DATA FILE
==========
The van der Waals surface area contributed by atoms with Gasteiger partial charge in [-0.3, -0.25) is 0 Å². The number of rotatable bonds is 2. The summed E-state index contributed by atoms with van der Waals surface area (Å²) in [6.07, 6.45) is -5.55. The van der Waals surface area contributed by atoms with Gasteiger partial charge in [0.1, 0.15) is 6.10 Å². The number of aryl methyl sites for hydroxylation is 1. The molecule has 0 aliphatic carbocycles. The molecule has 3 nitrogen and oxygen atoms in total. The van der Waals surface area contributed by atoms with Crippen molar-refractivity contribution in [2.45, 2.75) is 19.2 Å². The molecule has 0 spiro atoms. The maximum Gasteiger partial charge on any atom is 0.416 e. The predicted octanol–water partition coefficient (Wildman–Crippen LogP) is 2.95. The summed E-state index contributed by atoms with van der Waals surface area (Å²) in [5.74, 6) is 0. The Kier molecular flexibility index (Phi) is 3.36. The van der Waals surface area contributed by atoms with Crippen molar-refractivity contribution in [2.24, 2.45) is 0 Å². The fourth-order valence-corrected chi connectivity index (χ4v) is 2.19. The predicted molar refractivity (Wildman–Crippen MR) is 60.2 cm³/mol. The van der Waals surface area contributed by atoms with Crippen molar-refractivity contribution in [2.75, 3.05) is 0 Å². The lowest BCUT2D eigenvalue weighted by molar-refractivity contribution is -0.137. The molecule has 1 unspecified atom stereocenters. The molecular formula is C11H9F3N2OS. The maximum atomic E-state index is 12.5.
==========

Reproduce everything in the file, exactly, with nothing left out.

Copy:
The van der Waals surface area contributed by atoms with Gasteiger partial charge in [-0.3, -0.25) is 0 Å². The number of rotatable bonds is 2. The summed E-state index contributed by atoms with van der Waals surface area (Å²) in [6.07, 6.45) is -5.55. The van der Waals surface area contributed by atoms with Gasteiger partial charge in [0.1, 0.15) is 6.10 Å². The number of aryl methyl sites for hydroxylation is 1. The molecule has 0 aliphatic carbocycles. The molecule has 3 nitrogen and oxygen atoms in total. The van der Waals surface area contributed by atoms with Crippen molar-refractivity contribution in [2.45, 2.75) is 19.2 Å². The molecule has 0 spiro atoms. The maximum Gasteiger partial charge on any atom is 0.416 e. The predicted octanol–water partition coefficient (Wildman–Crippen LogP) is 2.95. The summed E-state index contributed by atoms with van der Waals surface area (Å²) in [5.74, 6) is 0. The Kier molecular flexibility index (Phi) is 3.36. The van der Waals surface area contributed by atoms with Crippen molar-refractivity contribution in [2.24, 2.45) is 0 Å². The fourth-order valence-corrected chi connectivity index (χ4v) is 2.19. The predicted molar refractivity (Wildman–Crippen MR) is 60.2 cm³/mol. The van der Waals surface area contributed by atoms with Crippen molar-refractivity contribution in [2.75, 3.05) is 0 Å². The lowest BCUT2D eigenvalue weighted by molar-refractivity contribution is -0.137. The molecule has 1 unspecified atom stereocenters. The molecular formula is C11H9F3N2OS. The maximum atomic E-state index is 12.5.